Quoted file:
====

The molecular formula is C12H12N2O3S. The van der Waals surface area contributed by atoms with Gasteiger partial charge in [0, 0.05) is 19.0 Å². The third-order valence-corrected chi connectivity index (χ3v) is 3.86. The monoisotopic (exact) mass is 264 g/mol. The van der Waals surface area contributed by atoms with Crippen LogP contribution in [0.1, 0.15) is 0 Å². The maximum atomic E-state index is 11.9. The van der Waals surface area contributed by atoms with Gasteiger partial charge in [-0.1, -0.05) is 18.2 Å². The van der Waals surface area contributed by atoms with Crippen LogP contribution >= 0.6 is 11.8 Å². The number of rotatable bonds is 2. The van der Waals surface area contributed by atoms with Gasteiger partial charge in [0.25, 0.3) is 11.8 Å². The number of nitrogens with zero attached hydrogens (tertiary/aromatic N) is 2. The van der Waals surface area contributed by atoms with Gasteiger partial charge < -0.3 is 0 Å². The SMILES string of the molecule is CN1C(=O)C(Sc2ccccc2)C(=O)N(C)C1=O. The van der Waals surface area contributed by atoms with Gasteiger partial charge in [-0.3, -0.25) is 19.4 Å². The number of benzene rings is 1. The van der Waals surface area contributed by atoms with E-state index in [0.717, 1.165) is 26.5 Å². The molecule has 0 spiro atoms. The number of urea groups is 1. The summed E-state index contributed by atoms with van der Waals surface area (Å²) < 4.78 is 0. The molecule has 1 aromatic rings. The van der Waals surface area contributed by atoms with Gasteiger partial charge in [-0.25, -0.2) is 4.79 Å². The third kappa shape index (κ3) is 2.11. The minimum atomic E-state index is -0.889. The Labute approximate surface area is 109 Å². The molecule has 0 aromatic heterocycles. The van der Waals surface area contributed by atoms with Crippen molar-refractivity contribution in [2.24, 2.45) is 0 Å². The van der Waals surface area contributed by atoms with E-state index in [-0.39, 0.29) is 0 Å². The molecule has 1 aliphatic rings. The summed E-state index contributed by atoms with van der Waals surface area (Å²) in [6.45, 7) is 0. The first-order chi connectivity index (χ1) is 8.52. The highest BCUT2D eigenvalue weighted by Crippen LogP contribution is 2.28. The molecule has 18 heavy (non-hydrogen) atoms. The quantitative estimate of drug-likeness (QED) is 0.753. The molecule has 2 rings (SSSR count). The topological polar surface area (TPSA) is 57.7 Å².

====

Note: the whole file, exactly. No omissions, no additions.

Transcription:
The molecular formula is C12H12N2O3S. The van der Waals surface area contributed by atoms with Gasteiger partial charge in [0, 0.05) is 19.0 Å². The third-order valence-corrected chi connectivity index (χ3v) is 3.86. The monoisotopic (exact) mass is 264 g/mol. The van der Waals surface area contributed by atoms with Crippen LogP contribution in [0.1, 0.15) is 0 Å². The maximum atomic E-state index is 11.9. The van der Waals surface area contributed by atoms with Gasteiger partial charge in [-0.1, -0.05) is 18.2 Å². The van der Waals surface area contributed by atoms with Crippen LogP contribution >= 0.6 is 11.8 Å². The number of rotatable bonds is 2. The van der Waals surface area contributed by atoms with Gasteiger partial charge in [0.25, 0.3) is 11.8 Å². The number of nitrogens with zero attached hydrogens (tertiary/aromatic N) is 2. The van der Waals surface area contributed by atoms with Gasteiger partial charge < -0.3 is 0 Å². The SMILES string of the molecule is CN1C(=O)C(Sc2ccccc2)C(=O)N(C)C1=O. The van der Waals surface area contributed by atoms with Gasteiger partial charge in [-0.3, -0.25) is 19.4 Å². The number of benzene rings is 1. The van der Waals surface area contributed by atoms with E-state index in [0.717, 1.165) is 26.5 Å². The molecule has 0 spiro atoms. The number of urea groups is 1. The summed E-state index contributed by atoms with van der Waals surface area (Å²) < 4.78 is 0. The molecule has 1 aromatic rings. The van der Waals surface area contributed by atoms with Gasteiger partial charge in [-0.25, -0.2) is 4.79 Å². The third kappa shape index (κ3) is 2.11. The minimum atomic E-state index is -0.889. The Labute approximate surface area is 109 Å². The molecule has 0 aromatic heterocycles. The van der Waals surface area contributed by atoms with Crippen molar-refractivity contribution in [2.24, 2.45) is 0 Å². The van der Waals surface area contributed by atoms with E-state index in [-0.39, 0.29) is 0 Å². The molecule has 1 aliphatic rings. The summed E-state index contributed by atoms with van der Waals surface area (Å²) in [6.45, 7) is 0. The first-order chi connectivity index (χ1) is 8.52. The highest BCUT2D eigenvalue weighted by Crippen LogP contribution is 2.28. The molecule has 18 heavy (non-hydrogen) atoms. The quantitative estimate of drug-likeness (QED) is 0.753. The molecule has 2 rings (SSSR count). The topological polar surface area (TPSA) is 57.7 Å².